Tax cuts have consequences

We’re all familiar with the financial constraints that the city of Houston is operating under. Harris County is experiencing similar problems.

“As best we can tell appraisals are going to be flat, if not down a little, so that means we’re going to have to make some difficult decisions,” said Harris County Judge Ed Emmett.

Every Harris County department and agency is preparing for budget cuts heading into the 2010-2011 fiscal year, which begins in March.

11 News obtained a copy of the targeted cuts — and the worst-case scenarios are steep.

The Harris County Sheriff’s Office may have to trim as much as 16 percent of its budget. The eight Constable precincts may have cut as much as 13 percent of theirs.

The worst-case scenarios — and every option is on the table — range from reassigning personnel, to cutting hours of operation, to rolling back salaries or to laying off county workers.

“Even if we stay flat we’ve all gotten, frankly, really comfortable with everything growing, growing, growing over the years,” said Emmett. “And we can’t do that anymore.”

We don’t know yet how bad the situation is, but we do know this: Back in 2007, at the urging of Judge Emmett, Commissioners Court cut the property tax rate by a penny. This tax cut, which saved a homeowner with a house valued at $161,000 a whopping $12 annually but saved corporations many thousands of dollars, was opposed by County Budget Director Dick Raycraft because of the loss in revenue the County would experience, which he believed we would some day need. How much revenue are we talking? Twenty-five million dollars a year, which I’d guess would cover the cost of however many Sheriffs and Constable deputies we may wind up laying off. On the bright side, it could have been worse. Emmett’s opponent in the 2008 Republican primary, Charles Bacarisse, wanted to cut the rate by five cents. That would have saved our average homeowner $58 a year, while depriving the county of $125 million a year in revenue. Imagine how many layoffs we’d have to make to cover that. Former Tax Assessor Paul Bettencourt was pushing for a cut of about three and a half cents, or about $90 million a year. Does that look affordable now?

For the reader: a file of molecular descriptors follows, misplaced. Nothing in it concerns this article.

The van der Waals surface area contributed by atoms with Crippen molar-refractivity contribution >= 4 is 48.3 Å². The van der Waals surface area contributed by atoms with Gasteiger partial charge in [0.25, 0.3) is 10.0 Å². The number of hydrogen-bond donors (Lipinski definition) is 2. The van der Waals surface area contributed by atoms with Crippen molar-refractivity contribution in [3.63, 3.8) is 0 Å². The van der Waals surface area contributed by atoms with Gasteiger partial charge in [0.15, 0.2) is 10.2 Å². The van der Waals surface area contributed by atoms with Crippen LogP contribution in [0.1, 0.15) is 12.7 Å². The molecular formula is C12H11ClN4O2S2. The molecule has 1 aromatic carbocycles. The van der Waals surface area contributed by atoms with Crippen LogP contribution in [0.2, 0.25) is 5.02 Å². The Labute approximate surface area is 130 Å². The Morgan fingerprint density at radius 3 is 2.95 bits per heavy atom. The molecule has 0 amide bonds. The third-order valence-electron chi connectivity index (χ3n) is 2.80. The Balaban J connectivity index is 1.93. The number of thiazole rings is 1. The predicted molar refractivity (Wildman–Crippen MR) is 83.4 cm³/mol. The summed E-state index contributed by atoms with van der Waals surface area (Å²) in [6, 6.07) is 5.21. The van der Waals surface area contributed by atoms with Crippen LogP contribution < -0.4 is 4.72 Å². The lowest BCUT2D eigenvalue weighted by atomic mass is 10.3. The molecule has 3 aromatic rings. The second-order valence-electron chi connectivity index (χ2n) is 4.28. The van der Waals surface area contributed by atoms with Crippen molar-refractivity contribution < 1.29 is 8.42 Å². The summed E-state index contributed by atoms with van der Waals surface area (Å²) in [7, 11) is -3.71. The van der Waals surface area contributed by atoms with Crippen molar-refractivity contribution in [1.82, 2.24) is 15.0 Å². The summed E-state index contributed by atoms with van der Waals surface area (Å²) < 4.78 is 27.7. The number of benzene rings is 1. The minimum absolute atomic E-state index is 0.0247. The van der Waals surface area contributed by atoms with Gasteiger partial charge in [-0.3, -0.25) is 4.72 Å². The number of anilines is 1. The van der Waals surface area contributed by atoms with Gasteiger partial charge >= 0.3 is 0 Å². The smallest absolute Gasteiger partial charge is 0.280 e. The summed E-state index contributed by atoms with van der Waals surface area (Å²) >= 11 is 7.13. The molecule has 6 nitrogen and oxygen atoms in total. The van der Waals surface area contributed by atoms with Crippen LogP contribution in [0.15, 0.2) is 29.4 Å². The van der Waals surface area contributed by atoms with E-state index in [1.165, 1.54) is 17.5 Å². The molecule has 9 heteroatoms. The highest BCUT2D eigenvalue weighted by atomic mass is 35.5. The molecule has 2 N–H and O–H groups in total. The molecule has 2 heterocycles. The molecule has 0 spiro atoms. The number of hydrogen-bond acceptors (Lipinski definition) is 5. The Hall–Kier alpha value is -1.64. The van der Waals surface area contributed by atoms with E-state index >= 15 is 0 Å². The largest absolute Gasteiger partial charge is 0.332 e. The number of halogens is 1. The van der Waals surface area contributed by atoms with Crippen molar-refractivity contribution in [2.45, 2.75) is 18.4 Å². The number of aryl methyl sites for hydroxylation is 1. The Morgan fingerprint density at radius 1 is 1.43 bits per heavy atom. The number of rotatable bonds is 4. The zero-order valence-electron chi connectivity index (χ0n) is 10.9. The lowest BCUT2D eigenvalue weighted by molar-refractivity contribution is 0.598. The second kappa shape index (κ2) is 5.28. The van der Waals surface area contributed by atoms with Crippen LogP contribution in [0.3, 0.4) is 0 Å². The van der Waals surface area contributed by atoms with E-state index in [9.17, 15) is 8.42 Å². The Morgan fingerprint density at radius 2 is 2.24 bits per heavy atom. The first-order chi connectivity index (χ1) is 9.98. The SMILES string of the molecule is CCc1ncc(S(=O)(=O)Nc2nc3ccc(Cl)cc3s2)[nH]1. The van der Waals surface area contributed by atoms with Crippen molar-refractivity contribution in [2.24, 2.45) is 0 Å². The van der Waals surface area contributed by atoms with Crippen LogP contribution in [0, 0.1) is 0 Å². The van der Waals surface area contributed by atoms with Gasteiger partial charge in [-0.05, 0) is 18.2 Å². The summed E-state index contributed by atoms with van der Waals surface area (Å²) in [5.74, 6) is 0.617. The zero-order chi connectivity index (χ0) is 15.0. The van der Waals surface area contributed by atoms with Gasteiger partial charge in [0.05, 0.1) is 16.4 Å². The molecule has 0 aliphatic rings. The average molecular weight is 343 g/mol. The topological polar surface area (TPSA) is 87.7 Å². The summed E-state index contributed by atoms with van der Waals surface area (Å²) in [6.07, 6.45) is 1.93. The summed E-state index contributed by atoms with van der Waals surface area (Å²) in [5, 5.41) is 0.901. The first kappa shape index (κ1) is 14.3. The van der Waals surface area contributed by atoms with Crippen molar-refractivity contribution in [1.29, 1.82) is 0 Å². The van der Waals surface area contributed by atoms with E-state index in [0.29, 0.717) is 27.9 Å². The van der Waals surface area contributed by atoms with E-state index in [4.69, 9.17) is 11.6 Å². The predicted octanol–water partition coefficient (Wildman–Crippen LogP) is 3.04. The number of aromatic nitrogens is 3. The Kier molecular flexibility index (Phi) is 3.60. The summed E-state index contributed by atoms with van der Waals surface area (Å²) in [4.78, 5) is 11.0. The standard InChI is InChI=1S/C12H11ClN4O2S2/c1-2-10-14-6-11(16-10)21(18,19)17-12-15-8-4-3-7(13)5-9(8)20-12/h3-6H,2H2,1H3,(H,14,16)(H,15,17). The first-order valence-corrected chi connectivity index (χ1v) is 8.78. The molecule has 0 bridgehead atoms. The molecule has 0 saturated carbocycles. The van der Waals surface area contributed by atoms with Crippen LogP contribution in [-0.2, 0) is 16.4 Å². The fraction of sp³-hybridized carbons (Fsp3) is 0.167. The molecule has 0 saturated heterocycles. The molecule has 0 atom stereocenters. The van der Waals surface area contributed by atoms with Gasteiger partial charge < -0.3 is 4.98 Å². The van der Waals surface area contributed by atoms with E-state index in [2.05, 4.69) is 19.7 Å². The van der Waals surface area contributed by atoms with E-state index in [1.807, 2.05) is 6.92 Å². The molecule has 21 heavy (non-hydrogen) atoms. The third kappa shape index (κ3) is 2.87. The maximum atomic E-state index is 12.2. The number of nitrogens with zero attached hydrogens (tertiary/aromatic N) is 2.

Judge Emmett is right, we’ve been comfortable with the idea that our revenues always grow. One of the inevitable consequences of that is the clamoring for tax cuts by irresponsible financial stewards like Bacarisse and Bettencourt, who don’t take seriously the idea that it wouldn’t take much of a decline in rate of that growth – never mind an actual leveling off, or some negative growth – to have a devastating effect on the budget. Maybe they didn’t think it could happen, I don’t know. What I do know is that nobody is going to call for that one cent reduction to be rolled back, because we just don’t do that sort of thing. I can only hope the next time someone calls for an equally irresponsible reduction in the tax rate on the grounds that whatever rate of growth we’re experiencing will be how it is forever, we remember what happened the last time we did that.

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6 Responses to Tax cuts have consequences

  1. Shadowguv says:


    Respectfully, the rate is only part of the story. General Fund spending increased 36% from 2005 to 2009, with taxes rising 43% from $643 to $919 million dollars. Review page 7 of this years budget letter on the Harris County web site. Even with the penny rate cut tax revenue soared.

    The bottom line is they are spending 1/3 more and collecting almost 1/2 more than they did a short five years ago.

    “Cuts”? Only in a bureaucrat’s mind.

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